Tuesday, June 20, 2017

Dhara white wild Northern Thai white tea, from Monsoon

I met Kenneth of Monsoon teas not so long ago, visiting in my favorite Chinatown tea shop, Jip Eu.  I've known him online for awhile, and reviewed some of their teas, but it was our first time to meet.  He's nice.

Monsoon's thing is wild tea (beyond being a Chiang Mai cafe, and selling different products); emphasizing the sustainability aspect, along with the novelty and uniqueness of different plant types growing in a wild setting.  Of course I was a little skeptical.  Beyond sustainability concerns one might speculate that commercial interests also come into play, a desire to sell what are essentially weeds growing wild for similar prices as cultivated plants.

Kenneth, in the wild (credit Monsoon's FB page)

Travelling in the South of Thailand informs part of the background story.  Whole regions of ecosystems have essentially been completely removed to make way for rubber trees and sugar and oil palms.  Tea farms in the Chiang Rai or Chiang Mai aren't on that scale, so maybe they're only clearing a square kilometer of space for crops, but even that isn't healthy for the environment, which does seem to be a real concern.

It doesn't just relate to what is removed or local fauna disruption; those farms would have an impact on the local environment, affecting drainage patterns, relating to pesticides used (even in organic farming, just different types), and so on.  The impact of changing nature is not always immediately evident.  The relatively widespread loss of bee colonies is an example that has been unfolding for some time, and I'm not sure that all of the root causes of that have been identified yet.  At one point use of fungicides seemed the most likely cause, per what I've read, but something I ran across more recently indicated loss of types of natural access zones may also be related, a different level of cause.

When you think about it if a weed makes a delicious tea (or tisane, if you must, but the plants are closely related genetic variants at the most distant, so it's tea) then paying whatever sorts out as a market price for that is a good value.  And drinking some of it plays a very small role in sparing natural areas from clear-cutting to grow tea plants.


This is a white tea, with an unusual look, some different colors, but then the appearance of white teas does vary.  My understanding is that it's Assamica, but I'll say more about that at the end.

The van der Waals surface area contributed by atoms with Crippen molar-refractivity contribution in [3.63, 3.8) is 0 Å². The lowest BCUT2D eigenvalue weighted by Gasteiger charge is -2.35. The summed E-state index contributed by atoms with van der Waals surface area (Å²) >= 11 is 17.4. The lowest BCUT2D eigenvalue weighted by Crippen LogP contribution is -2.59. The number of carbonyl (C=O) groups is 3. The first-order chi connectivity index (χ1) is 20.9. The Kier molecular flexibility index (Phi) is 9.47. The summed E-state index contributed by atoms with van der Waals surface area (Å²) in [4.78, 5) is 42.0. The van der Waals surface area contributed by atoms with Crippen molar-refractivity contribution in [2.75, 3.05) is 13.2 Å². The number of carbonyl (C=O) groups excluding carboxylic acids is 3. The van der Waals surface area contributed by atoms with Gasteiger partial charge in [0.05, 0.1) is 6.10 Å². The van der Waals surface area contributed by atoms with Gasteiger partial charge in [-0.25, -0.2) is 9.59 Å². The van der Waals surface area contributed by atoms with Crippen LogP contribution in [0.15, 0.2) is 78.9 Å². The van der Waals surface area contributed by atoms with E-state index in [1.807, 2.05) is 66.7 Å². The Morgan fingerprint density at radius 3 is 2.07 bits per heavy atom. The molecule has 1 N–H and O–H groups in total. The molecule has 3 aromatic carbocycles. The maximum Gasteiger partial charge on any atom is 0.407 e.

The tea is nice brewed lightly, bright and fresh, a bit sweet and complex,  and relatively clean tasting.  It's in the normal range for white teas, just a little unusual.  Brewing slightly stronger will help with separating flavors.

There is a sweet fruit element, along the line of dried peach.  And it's a bit creamy, actually tasting a little like cream.  The fruitiness extends a little towards blueberry, or maybe raspberry instead.  It's not distinct enough that it comes across as those separate elements, just in that range.

There is a mild earthiness and dryness too, underlying that, and a trace of an unusual flavor, hard to isolate.  Forest floor is a more pronounced part of that, fall leaves, and a bit of mineral, and an unusual light earthy tone.  It's like the wood scent of a stump, not decaying wood as in a peat or mulch scent, but with an aged effect.

It all does work but it's different.  It helps that I've been on shou mei cakes for awhile.  They're not the same but the general range is common.

The next infusion is a little strong as well, really how a lot of people would typically brew this type of tea.  I'm using "light" and "strong" in a relative sense, related to how I prefer and prepare my own teas, so that's not so simple to communicate.  A specific measured proportion and brewing time could work as clarification but I'm not including that either (but it was prepared using a typical Gongfu proportion, a lot of tea relative to the amount of water, and brewed for about a minute and a half).

The sweetness is nice, the fruit.  It reminds me of running across a flavor like that of teaberry in a tea recently (a wild berry type, esssentially), something different, not exactly that but not far off it.  The fruit lightens up and transitions a little (now three infusions in), starting to pick up a bit of woodiness.

The one earthy aspect would make or break this tea, how someone relates to it based on their own preferences.  It's subdued, but not really common to other types.  For me it's fine, close enough to a spice tone that it's familiar, and clean in effect, but for others that impression would probably vary.  That one aspect shifts from forest floor in this infusion onto root spice, more like sassafras.

I tried the next infusion lighter.  The tea isn't close to finished yet but it should be on the second half of any transitions.  Brewed lightly it still works but the effect is different.  The feel isn't thin but it is lighter.  It still provides notable aftertaste but that always was in a moderate, type-typical range in the other infusions (although white teas or any type can vary a good bit related to feel and aftertaste).  The same fruity sweetness stands out, something out there between dried peach, raspberry,  and teaberry.